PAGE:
Of course, for some people, this will all seem like gobbledegook and another example of dull, internecine warfare within the (much-discredited) economics profession. One is reminded, as our prescient leader in the magazine this week points out, of Churchill's line: "If you put two economists in a room, you get two opinions." Or even Harry Truman's declaration, in response to equivocations from his economic advisers ("on the one hand . . . but on the other . . ."): "Give me a one-armed economist!"

Nonetheless, the future of the economy, and the lives and prospects of millions of unemployed Britons, depend on fiscal policies enacted by the next government. The two FT letters expose Osborne and his Sunday Times supporters as being in the minority, rather than the majority, of "expert economic opinion". It is therefore difficult to disagree with a spokesman for the Chancellor, Alistair Darling, who said this morning that the latest letters showed that Osborne had "jumped on the wrong bandwagon".

Yet this debate will rumble on. The modern-day Hooverites will not give up so easily. Their agenda is to shrink the state, not grow the economy.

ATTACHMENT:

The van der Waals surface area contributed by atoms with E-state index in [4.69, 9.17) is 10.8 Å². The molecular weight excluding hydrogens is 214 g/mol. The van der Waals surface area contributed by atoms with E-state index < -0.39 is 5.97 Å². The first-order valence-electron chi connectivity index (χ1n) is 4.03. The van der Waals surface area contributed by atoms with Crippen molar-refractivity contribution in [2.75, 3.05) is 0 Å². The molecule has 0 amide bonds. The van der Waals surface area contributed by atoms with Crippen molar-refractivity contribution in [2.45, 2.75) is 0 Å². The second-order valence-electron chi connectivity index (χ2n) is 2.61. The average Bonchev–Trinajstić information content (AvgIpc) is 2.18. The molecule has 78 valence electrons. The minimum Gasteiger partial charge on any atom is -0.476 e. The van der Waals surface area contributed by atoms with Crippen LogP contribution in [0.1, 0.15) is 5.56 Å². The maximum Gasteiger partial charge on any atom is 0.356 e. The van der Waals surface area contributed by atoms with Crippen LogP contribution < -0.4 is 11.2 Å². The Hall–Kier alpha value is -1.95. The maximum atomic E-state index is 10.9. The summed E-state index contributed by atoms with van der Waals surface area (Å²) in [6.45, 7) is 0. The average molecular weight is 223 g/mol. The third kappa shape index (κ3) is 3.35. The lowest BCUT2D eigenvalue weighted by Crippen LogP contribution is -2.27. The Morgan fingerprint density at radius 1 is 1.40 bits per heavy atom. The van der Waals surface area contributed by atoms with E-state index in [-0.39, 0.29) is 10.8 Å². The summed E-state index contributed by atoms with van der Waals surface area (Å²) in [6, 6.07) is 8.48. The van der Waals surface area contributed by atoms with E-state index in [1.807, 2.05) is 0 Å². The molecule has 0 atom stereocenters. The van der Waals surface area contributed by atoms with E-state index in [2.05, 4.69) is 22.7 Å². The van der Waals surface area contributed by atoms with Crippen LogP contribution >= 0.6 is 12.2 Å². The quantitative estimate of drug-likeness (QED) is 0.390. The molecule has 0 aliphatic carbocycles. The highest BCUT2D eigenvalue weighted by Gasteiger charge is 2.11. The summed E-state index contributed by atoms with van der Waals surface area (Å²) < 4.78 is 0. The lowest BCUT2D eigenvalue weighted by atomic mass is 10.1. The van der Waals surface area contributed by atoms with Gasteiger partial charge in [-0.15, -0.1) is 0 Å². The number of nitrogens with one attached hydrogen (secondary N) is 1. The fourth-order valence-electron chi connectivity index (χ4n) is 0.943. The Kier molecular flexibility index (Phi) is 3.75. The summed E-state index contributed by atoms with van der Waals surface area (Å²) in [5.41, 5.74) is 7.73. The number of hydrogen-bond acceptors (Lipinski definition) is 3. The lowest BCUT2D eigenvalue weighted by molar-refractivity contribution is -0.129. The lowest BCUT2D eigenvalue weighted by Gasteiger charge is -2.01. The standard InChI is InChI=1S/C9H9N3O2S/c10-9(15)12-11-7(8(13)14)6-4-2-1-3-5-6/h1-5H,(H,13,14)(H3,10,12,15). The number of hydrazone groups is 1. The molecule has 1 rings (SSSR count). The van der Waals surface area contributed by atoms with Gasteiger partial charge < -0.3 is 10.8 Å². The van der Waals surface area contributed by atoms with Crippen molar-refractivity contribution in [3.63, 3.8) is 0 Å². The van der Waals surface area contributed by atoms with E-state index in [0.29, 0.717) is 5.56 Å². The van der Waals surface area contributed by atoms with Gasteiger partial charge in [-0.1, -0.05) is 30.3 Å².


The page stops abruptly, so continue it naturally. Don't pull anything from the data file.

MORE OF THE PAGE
So who are YOU going to trust? Economists such as Stiglitz, who warned of the dangers of financial deregulation in the 1990s, and Blanchflower, who saw the recession coming and voted for rate cuts in 2007 and 2008, or Ken Rogoff, a lifelong proselytiser for the deregulatory reforms and financial liberalisation that helped cause the crash, and Tim Besley, who failed to spot the recession coming and voted for a hike (!) in interest rates as late as July 2008?

I know which side I'm on.

 

 

Mehdi Hasan is a contributing writer for the New Statesman and the co-author of Ed: The Milibands and the Making of a Labour Leader. He was the New Statesman's senior editor (politics) from 2009-12.

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Theresa May’s Brexit speech is Angela Merkel’s victory – here’s why

The Germans coined the word “merkeln to describe their Chancellor’s approach to negotiations. 

It is a measure of Britain’s weak position that Theresa May accepts Angela Merkel’s ultimatum even before the Brexit negotiations have formally started

The British Prime Minister blinked first when she presented her plan for Brexit Tuesday morning. After months of repeating the tautological mantra that “Brexit means Brexit”, she finally specified her position when she essentially proposed that Britain should leave the internal market for goods, services and people, which had been so championed by Margaret Thatcher in the 1980s. 

By accepting that the “UK will be outside” and that there can be “no half-way house”, Theresa May has essentially caved in before the negotiations have begun.

At her meeting with May in July last year, the German Chancellor stated her ultimatum that there could be no “Rosinenpickerei” – the German equivalent of cherry picking. Merkel stated that Britain was not free to choose. That is still her position.